1. You can take a stroke-and-distance relief, i.e., going back to where you last played, dropping the ball within one club-length (not nearer to the hole), or the teeing area.
2. Back-on-the-line relief, i.e., you get to drop the ball within one club-length at a point (not closer to the hole) on the golf course that indicates a direct line from the hole to the spot where the ball was stuck.
3. Lateral relief, i.e., dropping the ball within two club-lengths away from where it got stuck.
To further make things easier for the players, golf rules for situations where the ball is against a tree also stipulate you can use a substitute ball – you don’t have to climb the tree to retrieve it.
Golf Rules – Ball Against Fence
If your ball gets too close to the right-hand side fence on a hole it is no longer considered to be out of bounds. Although the fence is still there, it is defined as a water hazard, hence classifying it as an immovable obstruction.
The rules for a ball stuck in or near the fence are the same as golf rules for a ball against other obstacles.
According to the 24-2B R&A/USGA rules, you can lift the ball and drop it without incurring the penalty if the fence is obstructing your swing or your stance. Simply place the club next to the ball and move the ball away from the fence.
If you find yourself stuck behind a tree after moving the ball. Unfortunately, you don’t get to pick the ball up and move it again. You will have to lose a shot trying to get it back on track.
Again, you also have the option of playing the ball as is.
Golf Rules – Ball Against Other Obstacles
Other obstacles may involve a wide range of things, such as:
• Sprinklers heads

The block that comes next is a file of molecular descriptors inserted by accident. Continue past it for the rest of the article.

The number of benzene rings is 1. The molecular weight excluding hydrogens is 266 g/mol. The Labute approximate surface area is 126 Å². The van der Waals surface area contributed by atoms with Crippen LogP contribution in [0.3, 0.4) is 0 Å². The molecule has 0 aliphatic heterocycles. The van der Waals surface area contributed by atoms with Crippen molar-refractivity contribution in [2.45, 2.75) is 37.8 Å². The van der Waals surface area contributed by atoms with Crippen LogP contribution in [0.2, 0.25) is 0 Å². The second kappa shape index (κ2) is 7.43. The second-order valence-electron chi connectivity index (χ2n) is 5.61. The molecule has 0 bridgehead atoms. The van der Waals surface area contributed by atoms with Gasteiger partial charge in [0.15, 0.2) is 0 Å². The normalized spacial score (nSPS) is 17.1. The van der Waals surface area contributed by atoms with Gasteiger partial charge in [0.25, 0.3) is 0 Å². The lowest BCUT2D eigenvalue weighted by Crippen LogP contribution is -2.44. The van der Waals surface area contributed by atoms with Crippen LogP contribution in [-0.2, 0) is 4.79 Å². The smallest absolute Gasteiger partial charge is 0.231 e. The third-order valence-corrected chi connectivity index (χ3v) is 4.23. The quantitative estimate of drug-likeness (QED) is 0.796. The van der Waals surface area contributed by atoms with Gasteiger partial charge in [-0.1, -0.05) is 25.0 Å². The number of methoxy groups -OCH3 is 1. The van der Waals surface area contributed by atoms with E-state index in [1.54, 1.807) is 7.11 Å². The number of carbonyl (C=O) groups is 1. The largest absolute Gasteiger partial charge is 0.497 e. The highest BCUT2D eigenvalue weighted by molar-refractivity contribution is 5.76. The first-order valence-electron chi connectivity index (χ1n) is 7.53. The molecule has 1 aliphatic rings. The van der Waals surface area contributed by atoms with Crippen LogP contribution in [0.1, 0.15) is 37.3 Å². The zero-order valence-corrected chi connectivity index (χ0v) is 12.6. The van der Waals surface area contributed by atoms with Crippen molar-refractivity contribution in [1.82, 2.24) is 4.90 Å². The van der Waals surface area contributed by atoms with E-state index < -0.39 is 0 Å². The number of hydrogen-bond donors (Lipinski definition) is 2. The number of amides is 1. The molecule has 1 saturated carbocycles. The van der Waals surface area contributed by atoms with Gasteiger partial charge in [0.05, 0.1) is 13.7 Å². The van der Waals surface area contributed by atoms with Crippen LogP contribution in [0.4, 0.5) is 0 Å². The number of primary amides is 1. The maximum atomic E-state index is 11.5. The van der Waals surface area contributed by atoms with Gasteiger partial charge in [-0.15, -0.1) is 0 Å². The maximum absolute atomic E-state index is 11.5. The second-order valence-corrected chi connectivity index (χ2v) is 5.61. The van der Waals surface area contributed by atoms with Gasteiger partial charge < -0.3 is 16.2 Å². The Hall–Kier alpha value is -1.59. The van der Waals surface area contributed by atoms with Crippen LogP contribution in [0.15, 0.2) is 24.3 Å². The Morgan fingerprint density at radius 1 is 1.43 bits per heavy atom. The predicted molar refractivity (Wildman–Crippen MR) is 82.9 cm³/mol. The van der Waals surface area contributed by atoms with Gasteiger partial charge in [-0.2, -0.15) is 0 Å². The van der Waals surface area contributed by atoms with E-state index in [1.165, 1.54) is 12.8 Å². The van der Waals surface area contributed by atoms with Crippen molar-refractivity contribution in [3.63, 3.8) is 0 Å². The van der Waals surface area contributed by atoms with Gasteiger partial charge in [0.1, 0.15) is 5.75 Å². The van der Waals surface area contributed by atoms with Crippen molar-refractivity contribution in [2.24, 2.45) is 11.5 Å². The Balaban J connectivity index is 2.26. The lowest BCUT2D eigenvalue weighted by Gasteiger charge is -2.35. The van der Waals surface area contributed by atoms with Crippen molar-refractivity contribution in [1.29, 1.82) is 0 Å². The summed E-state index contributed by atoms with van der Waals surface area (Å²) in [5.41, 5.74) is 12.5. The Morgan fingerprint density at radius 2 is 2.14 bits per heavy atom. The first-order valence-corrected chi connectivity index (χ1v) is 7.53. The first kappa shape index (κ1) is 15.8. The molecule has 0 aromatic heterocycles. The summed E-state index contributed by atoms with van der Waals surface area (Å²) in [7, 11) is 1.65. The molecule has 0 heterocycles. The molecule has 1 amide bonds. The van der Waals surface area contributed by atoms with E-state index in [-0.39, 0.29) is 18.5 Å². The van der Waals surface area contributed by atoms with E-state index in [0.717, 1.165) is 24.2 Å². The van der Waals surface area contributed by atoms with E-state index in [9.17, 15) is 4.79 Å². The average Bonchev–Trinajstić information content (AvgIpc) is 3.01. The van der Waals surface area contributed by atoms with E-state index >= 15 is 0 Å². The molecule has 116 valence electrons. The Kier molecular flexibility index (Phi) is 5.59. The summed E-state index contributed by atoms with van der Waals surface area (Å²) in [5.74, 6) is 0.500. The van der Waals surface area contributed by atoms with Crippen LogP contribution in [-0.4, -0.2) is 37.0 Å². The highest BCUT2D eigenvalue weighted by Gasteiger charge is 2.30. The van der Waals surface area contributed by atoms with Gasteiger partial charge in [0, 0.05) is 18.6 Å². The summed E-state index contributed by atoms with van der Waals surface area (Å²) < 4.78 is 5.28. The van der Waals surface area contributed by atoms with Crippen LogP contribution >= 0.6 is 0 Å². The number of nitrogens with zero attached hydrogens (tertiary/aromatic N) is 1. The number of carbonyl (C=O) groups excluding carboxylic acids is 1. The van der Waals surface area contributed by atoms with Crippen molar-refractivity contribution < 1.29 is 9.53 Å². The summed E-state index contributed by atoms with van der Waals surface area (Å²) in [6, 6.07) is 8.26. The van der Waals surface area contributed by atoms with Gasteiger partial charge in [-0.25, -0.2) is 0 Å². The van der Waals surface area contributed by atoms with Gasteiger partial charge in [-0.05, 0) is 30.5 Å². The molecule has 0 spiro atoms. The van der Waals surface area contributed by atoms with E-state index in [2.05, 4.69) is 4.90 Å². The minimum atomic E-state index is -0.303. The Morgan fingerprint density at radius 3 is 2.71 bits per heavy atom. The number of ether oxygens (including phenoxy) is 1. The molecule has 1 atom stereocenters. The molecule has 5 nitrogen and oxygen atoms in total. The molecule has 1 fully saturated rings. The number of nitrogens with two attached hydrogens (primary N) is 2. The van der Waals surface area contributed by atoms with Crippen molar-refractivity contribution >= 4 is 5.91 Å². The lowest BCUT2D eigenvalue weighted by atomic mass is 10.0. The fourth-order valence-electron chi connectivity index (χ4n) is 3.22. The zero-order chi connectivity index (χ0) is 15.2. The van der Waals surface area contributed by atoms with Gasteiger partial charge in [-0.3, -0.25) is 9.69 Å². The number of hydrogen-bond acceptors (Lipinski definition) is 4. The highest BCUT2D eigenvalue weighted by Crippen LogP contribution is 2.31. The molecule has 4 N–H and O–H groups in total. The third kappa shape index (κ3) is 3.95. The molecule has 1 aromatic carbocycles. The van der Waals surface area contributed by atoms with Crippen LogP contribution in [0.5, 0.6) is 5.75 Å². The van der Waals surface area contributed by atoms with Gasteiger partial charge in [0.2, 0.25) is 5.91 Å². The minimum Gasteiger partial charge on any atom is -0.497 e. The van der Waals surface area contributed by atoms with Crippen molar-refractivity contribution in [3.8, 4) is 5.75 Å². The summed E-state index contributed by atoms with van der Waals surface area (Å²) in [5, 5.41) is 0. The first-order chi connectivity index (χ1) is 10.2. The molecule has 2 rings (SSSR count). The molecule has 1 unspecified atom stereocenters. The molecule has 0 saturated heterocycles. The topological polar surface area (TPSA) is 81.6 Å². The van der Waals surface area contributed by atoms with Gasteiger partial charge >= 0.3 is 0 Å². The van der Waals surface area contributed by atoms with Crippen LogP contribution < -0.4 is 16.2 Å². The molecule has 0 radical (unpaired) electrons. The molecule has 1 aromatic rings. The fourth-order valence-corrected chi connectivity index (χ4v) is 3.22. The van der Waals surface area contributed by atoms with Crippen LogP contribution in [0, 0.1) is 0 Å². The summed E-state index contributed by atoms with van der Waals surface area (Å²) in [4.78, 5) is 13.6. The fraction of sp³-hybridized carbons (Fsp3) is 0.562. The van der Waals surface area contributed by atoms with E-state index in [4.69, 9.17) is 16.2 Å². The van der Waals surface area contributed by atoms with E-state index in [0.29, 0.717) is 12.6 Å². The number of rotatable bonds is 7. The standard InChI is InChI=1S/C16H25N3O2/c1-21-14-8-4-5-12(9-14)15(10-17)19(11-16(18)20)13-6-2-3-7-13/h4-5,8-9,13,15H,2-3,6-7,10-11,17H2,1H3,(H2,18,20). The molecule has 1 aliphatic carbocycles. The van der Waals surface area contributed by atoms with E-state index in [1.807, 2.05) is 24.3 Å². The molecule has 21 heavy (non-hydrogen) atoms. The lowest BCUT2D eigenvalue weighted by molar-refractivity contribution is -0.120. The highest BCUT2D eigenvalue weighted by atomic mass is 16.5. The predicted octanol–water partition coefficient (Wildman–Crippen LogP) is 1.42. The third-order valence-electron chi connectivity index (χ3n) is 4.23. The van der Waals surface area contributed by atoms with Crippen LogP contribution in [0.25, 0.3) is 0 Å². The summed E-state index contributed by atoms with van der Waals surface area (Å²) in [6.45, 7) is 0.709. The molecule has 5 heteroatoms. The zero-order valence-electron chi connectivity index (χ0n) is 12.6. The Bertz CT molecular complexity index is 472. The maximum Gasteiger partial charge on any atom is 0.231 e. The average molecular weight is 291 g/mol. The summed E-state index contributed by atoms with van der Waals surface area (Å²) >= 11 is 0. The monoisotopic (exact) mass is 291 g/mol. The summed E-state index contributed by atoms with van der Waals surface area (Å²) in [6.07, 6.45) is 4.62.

• Electric box(es)
• Water pipes
• Yardage markers, and other man-made objects you will typically find at a golf course.
According to the R&A/USGA Rule 24, you can pick the ball up and place it a club-length away. If the obstruction is still not out of the way, you can repeat the process, but after 2 club-lengths, you cannot move the ball. You may have to lose a shot trying to nudge the ball away from the obstruction.
Furthermore, the rules also suggest that you should first try to check if the obstruction can be removed. If the ball isn’t touching the obstruction, you can also try to continue playing.
If the obstruction is movable and the ball moves along with it or if an animal simply takes the ball away, you have the option of either starting over or placing a new ball without any penalty.
For all these obstruction golf rules, the procedure will differ based on where the ball is. If it is on the putting green, you cannot exceed the nearest point of relief, and if it takes you out of the putting green, you will need to comply.
If, however, you are in a bunker, you can use the relief rule but only if you place the ball within the bunker. If you choose to drop the ball outside, you will receive a penalty (one-stroke).
Obstructions in a golf course are a natural part of the game, and it is okay to take the relief. Just because you chose to put the ball a club-length away, it doesn’t make you a weaker player – just one who knows his/her limitations.